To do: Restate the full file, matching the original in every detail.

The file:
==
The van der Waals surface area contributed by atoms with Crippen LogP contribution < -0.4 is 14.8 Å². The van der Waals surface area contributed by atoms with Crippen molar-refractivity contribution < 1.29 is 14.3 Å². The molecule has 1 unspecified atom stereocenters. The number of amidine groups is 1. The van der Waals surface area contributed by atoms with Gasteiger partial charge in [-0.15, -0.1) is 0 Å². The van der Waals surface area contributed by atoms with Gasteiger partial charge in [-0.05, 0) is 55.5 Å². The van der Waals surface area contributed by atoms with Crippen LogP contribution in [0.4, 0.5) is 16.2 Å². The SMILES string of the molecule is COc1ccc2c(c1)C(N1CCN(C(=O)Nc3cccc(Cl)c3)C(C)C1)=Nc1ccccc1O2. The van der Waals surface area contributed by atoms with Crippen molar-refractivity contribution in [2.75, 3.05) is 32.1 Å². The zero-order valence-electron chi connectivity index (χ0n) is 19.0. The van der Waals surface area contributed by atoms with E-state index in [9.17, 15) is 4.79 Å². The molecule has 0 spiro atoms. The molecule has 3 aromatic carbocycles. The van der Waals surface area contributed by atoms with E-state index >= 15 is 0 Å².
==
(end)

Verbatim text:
The van der Waals surface area contributed by atoms with Crippen LogP contribution < -0.4 is 14.8 Å². The van der Waals surface area contributed by atoms with Crippen molar-refractivity contribution < 1.29 is 14.3 Å². The molecule has 1 unspecified atom stereocenters. The number of amidine groups is 1. The van der Waals surface area contributed by atoms with Gasteiger partial charge in [-0.15, -0.1) is 0 Å². The van der Waals surface area contributed by atoms with Gasteiger partial charge in [-0.05, 0) is 55.5 Å². The van der Waals surface area contributed by atoms with Crippen LogP contribution in [0.4, 0.5) is 16.2 Å². The SMILES string of the molecule is COc1ccc2c(c1)C(N1CCN(C(=O)Nc3cccc(Cl)c3)C(C)C1)=Nc1ccccc1O2. The van der Waals surface area contributed by atoms with Crippen molar-refractivity contribution in [2.75, 3.05) is 32.1 Å². The zero-order valence-electron chi connectivity index (χ0n) is 19.0. The van der Waals surface area contributed by atoms with E-state index in [9.17, 15) is 4.79 Å². The molecule has 0 spiro atoms. The molecule has 3 aromatic carbocycles. The van der Waals surface area contributed by atoms with E-state index >= 15 is 0 Å².